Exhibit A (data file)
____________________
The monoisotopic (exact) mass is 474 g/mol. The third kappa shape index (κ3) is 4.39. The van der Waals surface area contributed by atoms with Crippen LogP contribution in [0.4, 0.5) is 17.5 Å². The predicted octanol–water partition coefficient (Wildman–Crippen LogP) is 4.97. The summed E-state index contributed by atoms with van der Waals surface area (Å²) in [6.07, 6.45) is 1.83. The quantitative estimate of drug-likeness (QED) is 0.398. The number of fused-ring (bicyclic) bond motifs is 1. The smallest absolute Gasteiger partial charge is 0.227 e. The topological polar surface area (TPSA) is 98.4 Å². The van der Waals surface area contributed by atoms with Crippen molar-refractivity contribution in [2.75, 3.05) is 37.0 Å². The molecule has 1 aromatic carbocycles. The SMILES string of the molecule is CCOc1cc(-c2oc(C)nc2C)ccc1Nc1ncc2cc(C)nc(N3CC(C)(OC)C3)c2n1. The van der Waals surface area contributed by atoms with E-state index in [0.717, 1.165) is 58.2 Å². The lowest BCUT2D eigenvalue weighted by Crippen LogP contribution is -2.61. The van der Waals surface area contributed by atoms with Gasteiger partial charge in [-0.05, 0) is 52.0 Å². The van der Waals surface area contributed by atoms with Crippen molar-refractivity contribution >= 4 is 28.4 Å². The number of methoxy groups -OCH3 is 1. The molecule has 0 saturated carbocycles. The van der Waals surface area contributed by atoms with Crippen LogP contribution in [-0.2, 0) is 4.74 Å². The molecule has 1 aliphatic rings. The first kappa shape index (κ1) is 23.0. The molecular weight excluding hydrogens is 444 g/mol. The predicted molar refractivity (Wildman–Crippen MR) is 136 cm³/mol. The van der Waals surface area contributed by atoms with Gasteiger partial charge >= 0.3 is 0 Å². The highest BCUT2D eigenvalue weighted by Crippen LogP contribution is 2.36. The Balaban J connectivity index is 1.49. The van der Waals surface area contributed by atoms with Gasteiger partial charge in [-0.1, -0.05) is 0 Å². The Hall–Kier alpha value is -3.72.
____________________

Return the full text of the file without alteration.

The monoisotopic (exact) mass is 474 g/mol. The third kappa shape index (κ3) is 4.39. The van der Waals surface area contributed by atoms with Crippen LogP contribution in [0.4, 0.5) is 17.5 Å². The predicted octanol–water partition coefficient (Wildman–Crippen LogP) is 4.97. The summed E-state index contributed by atoms with van der Waals surface area (Å²) in [6.07, 6.45) is 1.83. The quantitative estimate of drug-likeness (QED) is 0.398. The number of fused-ring (bicyclic) bond motifs is 1. The smallest absolute Gasteiger partial charge is 0.227 e. The topological polar surface area (TPSA) is 98.4 Å². The van der Waals surface area contributed by atoms with Crippen molar-refractivity contribution in [2.75, 3.05) is 37.0 Å². The molecule has 1 aromatic carbocycles. The SMILES string of the molecule is CCOc1cc(-c2oc(C)nc2C)ccc1Nc1ncc2cc(C)nc(N3CC(C)(OC)C3)c2n1. The van der Waals surface area contributed by atoms with E-state index in [0.717, 1.165) is 58.2 Å². The lowest BCUT2D eigenvalue weighted by Crippen LogP contribution is -2.61. The van der Waals surface area contributed by atoms with Gasteiger partial charge in [-0.05, 0) is 52.0 Å². The van der Waals surface area contributed by atoms with Crippen molar-refractivity contribution >= 4 is 28.4 Å². The number of methoxy groups -OCH3 is 1. The molecule has 0 saturated carbocycles. The van der Waals surface area contributed by atoms with Crippen LogP contribution in [-0.2, 0) is 4.74 Å². The molecule has 1 aliphatic rings. The first kappa shape index (κ1) is 23.0. The molecular weight excluding hydrogens is 444 g/mol. The predicted molar refractivity (Wildman–Crippen MR) is 136 cm³/mol. The van der Waals surface area contributed by atoms with Gasteiger partial charge >= 0.3 is 0 Å². The highest BCUT2D eigenvalue weighted by Crippen LogP contribution is 2.36. The Balaban J connectivity index is 1.49. The van der Waals surface area contributed by atoms with Gasteiger partial charge in [-0.1, -0.05) is 0 Å². The Hall–Kier alpha value is -3.72.